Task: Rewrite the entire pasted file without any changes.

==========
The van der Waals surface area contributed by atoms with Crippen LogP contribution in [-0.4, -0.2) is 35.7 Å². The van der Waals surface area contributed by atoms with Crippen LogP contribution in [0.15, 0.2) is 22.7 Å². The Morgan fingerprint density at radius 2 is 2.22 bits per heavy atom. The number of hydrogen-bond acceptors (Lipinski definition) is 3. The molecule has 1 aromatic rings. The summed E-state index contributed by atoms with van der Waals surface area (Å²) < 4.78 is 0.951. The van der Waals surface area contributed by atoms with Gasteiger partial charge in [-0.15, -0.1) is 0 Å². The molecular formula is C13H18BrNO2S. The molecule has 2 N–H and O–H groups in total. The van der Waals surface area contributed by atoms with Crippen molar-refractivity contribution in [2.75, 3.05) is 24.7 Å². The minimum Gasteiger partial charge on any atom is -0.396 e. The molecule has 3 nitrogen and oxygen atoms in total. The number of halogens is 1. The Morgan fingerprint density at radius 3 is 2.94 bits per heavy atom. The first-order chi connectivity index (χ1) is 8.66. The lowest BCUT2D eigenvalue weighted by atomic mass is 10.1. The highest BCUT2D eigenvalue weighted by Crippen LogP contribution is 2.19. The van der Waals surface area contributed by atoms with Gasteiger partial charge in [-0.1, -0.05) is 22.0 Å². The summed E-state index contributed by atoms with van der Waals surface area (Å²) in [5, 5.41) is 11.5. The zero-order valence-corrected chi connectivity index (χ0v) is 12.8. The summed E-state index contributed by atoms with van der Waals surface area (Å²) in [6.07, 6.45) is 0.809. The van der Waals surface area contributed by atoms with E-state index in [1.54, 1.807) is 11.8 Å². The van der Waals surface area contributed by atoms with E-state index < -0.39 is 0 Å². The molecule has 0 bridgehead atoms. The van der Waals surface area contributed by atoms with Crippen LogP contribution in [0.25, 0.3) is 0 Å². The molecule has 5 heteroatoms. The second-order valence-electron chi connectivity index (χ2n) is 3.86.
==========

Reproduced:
The van der Waals surface area contributed by atoms with Crippen LogP contribution in [-0.4, -0.2) is 35.7 Å². The van der Waals surface area contributed by atoms with Crippen LogP contribution in [0.15, 0.2) is 22.7 Å². The Morgan fingerprint density at radius 2 is 2.22 bits per heavy atom. The number of hydrogen-bond acceptors (Lipinski definition) is 3. The molecule has 1 aromatic rings. The summed E-state index contributed by atoms with van der Waals surface area (Å²) < 4.78 is 0.951. The van der Waals surface area contributed by atoms with Gasteiger partial charge in [-0.15, -0.1) is 0 Å². The molecular formula is C13H18BrNO2S. The molecule has 2 N–H and O–H groups in total. The van der Waals surface area contributed by atoms with Crippen molar-refractivity contribution in [2.75, 3.05) is 24.7 Å². The minimum Gasteiger partial charge on any atom is -0.396 e. The molecule has 3 nitrogen and oxygen atoms in total. The number of halogens is 1. The Morgan fingerprint density at radius 3 is 2.94 bits per heavy atom. The first-order chi connectivity index (χ1) is 8.66. The lowest BCUT2D eigenvalue weighted by atomic mass is 10.1. The highest BCUT2D eigenvalue weighted by Crippen LogP contribution is 2.19. The van der Waals surface area contributed by atoms with Gasteiger partial charge in [-0.1, -0.05) is 22.0 Å². The summed E-state index contributed by atoms with van der Waals surface area (Å²) in [5, 5.41) is 11.5. The zero-order valence-corrected chi connectivity index (χ0v) is 12.8. The summed E-state index contributed by atoms with van der Waals surface area (Å²) in [6.07, 6.45) is 0.809. The van der Waals surface area contributed by atoms with E-state index in [1.54, 1.807) is 11.8 Å². The van der Waals surface area contributed by atoms with E-state index < -0.39 is 0 Å². The molecule has 0 bridgehead atoms. The van der Waals surface area contributed by atoms with Crippen LogP contribution in [0.25, 0.3) is 0 Å². The molecule has 5 heteroatoms. The second-order valence-electron chi connectivity index (χ2n) is 3.86.